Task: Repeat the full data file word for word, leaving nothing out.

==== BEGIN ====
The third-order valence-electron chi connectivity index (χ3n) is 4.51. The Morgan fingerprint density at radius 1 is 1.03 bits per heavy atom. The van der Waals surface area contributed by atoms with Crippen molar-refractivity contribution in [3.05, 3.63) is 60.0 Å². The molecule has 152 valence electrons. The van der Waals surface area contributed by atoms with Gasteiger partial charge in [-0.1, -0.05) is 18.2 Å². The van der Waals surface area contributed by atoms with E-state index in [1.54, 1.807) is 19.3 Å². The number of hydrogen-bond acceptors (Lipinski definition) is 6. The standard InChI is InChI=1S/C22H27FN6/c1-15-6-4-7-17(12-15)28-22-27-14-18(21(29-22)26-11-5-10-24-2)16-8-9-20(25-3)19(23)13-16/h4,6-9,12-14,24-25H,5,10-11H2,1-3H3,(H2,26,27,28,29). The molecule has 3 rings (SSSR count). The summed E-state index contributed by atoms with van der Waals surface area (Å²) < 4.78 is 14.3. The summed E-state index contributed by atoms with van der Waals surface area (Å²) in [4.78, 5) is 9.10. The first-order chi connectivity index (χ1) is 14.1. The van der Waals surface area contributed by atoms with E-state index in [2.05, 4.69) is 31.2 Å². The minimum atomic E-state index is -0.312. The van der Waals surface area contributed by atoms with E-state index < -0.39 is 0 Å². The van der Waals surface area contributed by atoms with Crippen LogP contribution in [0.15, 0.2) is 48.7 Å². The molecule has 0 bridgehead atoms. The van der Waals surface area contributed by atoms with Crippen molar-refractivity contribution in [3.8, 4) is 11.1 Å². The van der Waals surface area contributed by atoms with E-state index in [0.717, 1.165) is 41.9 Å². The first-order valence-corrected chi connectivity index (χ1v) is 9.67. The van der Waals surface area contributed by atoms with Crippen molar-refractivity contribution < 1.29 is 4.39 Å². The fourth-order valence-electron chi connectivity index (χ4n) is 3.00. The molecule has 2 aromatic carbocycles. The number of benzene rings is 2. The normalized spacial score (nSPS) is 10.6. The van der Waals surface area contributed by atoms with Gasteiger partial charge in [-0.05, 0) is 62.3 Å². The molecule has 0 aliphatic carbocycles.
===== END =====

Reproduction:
The third-order valence-electron chi connectivity index (χ3n) is 4.51. The Morgan fingerprint density at radius 1 is 1.03 bits per heavy atom. The van der Waals surface area contributed by atoms with Crippen molar-refractivity contribution in [3.05, 3.63) is 60.0 Å². The molecule has 152 valence electrons. The van der Waals surface area contributed by atoms with Gasteiger partial charge in [-0.1, -0.05) is 18.2 Å². The van der Waals surface area contributed by atoms with E-state index in [1.54, 1.807) is 19.3 Å². The number of hydrogen-bond acceptors (Lipinski definition) is 6. The standard InChI is InChI=1S/C22H27FN6/c1-15-6-4-7-17(12-15)28-22-27-14-18(21(29-22)26-11-5-10-24-2)16-8-9-20(25-3)19(23)13-16/h4,6-9,12-14,24-25H,5,10-11H2,1-3H3,(H2,26,27,28,29). The molecule has 3 rings (SSSR count). The summed E-state index contributed by atoms with van der Waals surface area (Å²) < 4.78 is 14.3. The summed E-state index contributed by atoms with van der Waals surface area (Å²) in [4.78, 5) is 9.10. The first-order chi connectivity index (χ1) is 14.1. The van der Waals surface area contributed by atoms with E-state index in [2.05, 4.69) is 31.2 Å². The minimum atomic E-state index is -0.312. The van der Waals surface area contributed by atoms with E-state index < -0.39 is 0 Å². The van der Waals surface area contributed by atoms with Crippen LogP contribution in [0.15, 0.2) is 48.7 Å². The molecule has 0 bridgehead atoms. The van der Waals surface area contributed by atoms with Crippen molar-refractivity contribution in [3.8, 4) is 11.1 Å². The van der Waals surface area contributed by atoms with E-state index in [0.717, 1.165) is 41.9 Å². The first-order valence-corrected chi connectivity index (χ1v) is 9.67. The van der Waals surface area contributed by atoms with Crippen molar-refractivity contribution < 1.29 is 4.39 Å². The fourth-order valence-electron chi connectivity index (χ4n) is 3.00. The molecule has 2 aromatic carbocycles. The number of benzene rings is 2. The normalized spacial score (nSPS) is 10.6. The van der Waals surface area contributed by atoms with Gasteiger partial charge in [-0.05, 0) is 62.3 Å². The molecule has 0 aliphatic carbocycles.